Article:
“Understanding,” for Eugenio, means being astonished by facts that surprise us (rather than underestimating and dismissing them), using their implicit messages to correct one’s own thinking every day in order to make it correspond with the demands of reality. Research should lead to the discovery of real factors that were unknown or that have not been decoded: it should be useful. “Saying” and “doing” must go together.

Colorni’s modus operandi (one of his famous stratagems) was characterized by the theory of doubt (or doubtfulness) in which it is necessary to challenge tenets that were thought to have been understood; the need to leave one’s comfort zone and confront the world (the need to ascertain the reasons behind certain discoveries and their limits, to experiment with new lines of thought); the interest in observations albeit small but fresh and candid, that open new doors and are therefore useful, simplifying, illuminating and stimulating; attention to the involuntary projection of oneself on to the subject of study and the undesirable factors that produce this phenomenon; the need to restrain the senses to avoid (as far as possible) superimpositions on reality, so as to be ready to grasp its significance in the most appropriate manner; empathy; acknowledgement of the merits of others; the importance of affective relationships and the highest respect for individual autonomy as a way to understand and truly comprehend each other in the search for truth; research into inductive mechanisms, etc.


Colorni’s influence on Hirschman

These insights are contained in Eugenio’s writings and works during the period in which Albert associated with him (especially during the years in Trieste, 1937-38). They are essentially at the source of Albert’s wide and impressive scientific production, which we cannot discuss at this point. We must underline, however, that from “one things leads - or doesn’t lead - to another”, to how an initiative “can be made to endure,” to the release of social energy, to the construction of inductive mechanisms, to “complicating the economy” in order to render it more efficient from an interpretative point of view and amenable to experimentation, to evaluation, etc., this intellectual inspiration constitutes the most vital part of the background of many of the promoters of our initiative.

Albert never wished to write about Eugenio’s works, but always acknowledged his intellectual debt to the latter. Hirschman speaks of the diffusion of “small ideas” that can be gradually developed from any angle or social (and literary) discipline. He pursues specific “good and new” knowledge, not claiming original observations as much as the capacity to develop them to their logical conclusions (and also in this regard, he notes that Eugenio had “too many ideas” to be able to lead them to completion during his short life).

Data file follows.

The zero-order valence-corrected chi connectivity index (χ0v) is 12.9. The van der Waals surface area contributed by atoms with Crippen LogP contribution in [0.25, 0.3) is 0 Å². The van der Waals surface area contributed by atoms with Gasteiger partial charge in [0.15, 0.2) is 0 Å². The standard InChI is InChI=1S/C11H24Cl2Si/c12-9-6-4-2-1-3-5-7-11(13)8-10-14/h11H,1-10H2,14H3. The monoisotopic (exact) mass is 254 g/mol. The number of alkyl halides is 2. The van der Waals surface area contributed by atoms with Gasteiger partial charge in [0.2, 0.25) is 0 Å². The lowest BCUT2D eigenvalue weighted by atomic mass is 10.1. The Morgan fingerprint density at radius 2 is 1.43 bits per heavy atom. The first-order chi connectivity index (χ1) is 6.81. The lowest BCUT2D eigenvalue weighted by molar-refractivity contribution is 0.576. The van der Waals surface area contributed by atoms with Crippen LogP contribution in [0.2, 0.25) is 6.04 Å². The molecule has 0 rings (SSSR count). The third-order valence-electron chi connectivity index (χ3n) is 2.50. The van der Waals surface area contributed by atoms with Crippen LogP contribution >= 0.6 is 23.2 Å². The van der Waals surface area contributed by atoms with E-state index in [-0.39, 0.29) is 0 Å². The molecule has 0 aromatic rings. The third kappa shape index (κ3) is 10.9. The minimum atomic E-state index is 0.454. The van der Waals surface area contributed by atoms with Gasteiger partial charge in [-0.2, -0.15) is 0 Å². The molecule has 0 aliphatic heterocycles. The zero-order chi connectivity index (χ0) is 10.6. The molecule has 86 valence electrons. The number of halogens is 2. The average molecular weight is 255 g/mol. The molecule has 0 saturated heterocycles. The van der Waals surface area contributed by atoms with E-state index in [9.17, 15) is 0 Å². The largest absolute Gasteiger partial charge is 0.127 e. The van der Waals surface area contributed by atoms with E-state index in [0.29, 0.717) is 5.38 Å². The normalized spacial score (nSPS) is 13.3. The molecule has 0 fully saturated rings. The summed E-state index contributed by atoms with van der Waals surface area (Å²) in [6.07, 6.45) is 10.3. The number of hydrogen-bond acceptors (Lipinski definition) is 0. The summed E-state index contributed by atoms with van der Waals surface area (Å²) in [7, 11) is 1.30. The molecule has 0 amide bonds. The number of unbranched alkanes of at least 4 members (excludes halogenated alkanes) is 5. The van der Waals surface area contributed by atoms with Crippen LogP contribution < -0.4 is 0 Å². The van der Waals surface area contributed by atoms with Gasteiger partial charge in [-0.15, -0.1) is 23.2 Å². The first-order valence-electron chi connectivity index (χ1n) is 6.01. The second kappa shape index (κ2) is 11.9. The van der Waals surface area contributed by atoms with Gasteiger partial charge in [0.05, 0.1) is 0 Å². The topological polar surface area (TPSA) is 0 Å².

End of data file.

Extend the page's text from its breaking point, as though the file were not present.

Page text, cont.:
Many of Albert’s works are consonant with Colorni’s ideas and working methods. For example, concerning the positions of Democrats and Socialists with regard to internationalism, Eugenio (Preface to the Ventotene Manifesto, 1944) uses a phenomenological analysis to describe the state of affairs simply; similarly, in The Rhetoric of Reaction (1991), Hirschman presents an innovative phenomenological analysis of ultraliberal (and progressivist) thought. Eugenio speaks about the interests and sentiments of modern states, concepts that Albert would certainly have recalled while writing The Passions and the Interests (1977). The idea of federalist Europe can represent, according to Colorni, a turning point entailing a change in the various aspects of politics: he considers it necessary to concentrate energies on it to open doors to the future; likewise, Albert elaborates his ideas on unbalanced growth (The Strategy, 1958) and of sailing against the wind. Not to mention, of course, the importance accorded to doubt, and the numerous Colornian stratagems that (among others) form the basis of the Hirschmanian idea of the micro-foundations of democracy.

The concept of “trespassing” (Hirschman, 1981), namely the application in one field of results obtained in another, recalls Colorni’s method of interjecting into politics what he had learned through the study of philosophy and the natural sciences (in which, for example, he had borrowed from Einstein’s physics to develop the Kantian idea that space and time are relational rather than real entities).

Naturally, it must be added that Eugenio had elaborated these lines of reasoning based on the cultural horizons of his time, which were characterized by the distinction between natural and humanistic knowledge, while Albert developed precisely that “tertium” that exists between the two: the social sciences.